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Humor in der Mathematik
Als Beispiel guten wissenschaftlichen Stils zitieren wir hier die Einleitung einer wegen ihrer Relevanz berühmt gewordenen Arbeit. Man beachte wie hier die ganze Problemgeschichte knapp und dennoch präzise dargestellt wird. Dadurch erscheint die Arbeit in ihrem historischen Kontext.
A NOTE ON PIFFLES
by A. B. Smith
A.C.Jones in his paper "A Note on the Theory of Boffles", Proceedings of the National Society, 13, first defined a Biffle to be a non-definite Boffle and asked if every Biffle was reducible.
C.D. Brown in "On a paper by A.C.Jones", Biffle, 24, answered in part this question by defining a Wuffle to be a reducible Biffle and he was then able to show that all Wuffles were reducible.
H. Green, P. Smith, and D. Jones in their review of Brown's paper, Wuffle Review, 48, suggested the name Woffle for any Wuffle other than the nontrivial Wuffle and conjectured that the total number of Woffles would be at least as great as the number so far known to exist. They asked if this conjecture was the strongest possible.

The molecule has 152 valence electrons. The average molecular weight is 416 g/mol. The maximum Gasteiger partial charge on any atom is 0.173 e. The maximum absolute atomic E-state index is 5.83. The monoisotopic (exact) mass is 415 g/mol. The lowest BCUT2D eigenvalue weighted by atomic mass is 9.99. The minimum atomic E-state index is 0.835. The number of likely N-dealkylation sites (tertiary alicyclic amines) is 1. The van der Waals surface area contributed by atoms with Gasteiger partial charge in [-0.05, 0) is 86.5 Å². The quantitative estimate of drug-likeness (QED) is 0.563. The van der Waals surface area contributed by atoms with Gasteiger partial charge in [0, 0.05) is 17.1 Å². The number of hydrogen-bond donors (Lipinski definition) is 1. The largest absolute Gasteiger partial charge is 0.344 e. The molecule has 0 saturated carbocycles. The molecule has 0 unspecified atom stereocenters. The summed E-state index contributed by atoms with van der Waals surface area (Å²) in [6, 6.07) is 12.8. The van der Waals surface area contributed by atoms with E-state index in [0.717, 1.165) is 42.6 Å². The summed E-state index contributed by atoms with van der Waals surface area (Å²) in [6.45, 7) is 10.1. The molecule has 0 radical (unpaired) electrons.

T. Brown in "A collection of 250 papers on Woffle Theory dedicated to the honor of R.S.Green on his 23rd birthday" defined a Piffle to be an infinite multi-variable sub-polynormal Woffle which does not satisfy the lower regular Q-property. He states, but was unable to prove, that there was at least a finite number of Piffles.
T.Smith, L.Jones, R.Brown, and A.Green in their collected works "A short introduction to the classical theory of the Piffle", Piffle Press, $20, showed that all bi-universal Piffles were strictly descending and conjectured that to prove a stronger result would be harder.
It is this conjecture which motivated the present paper.
Dept. of Pure Mathematics, The University. Sheffield, England, 1966.
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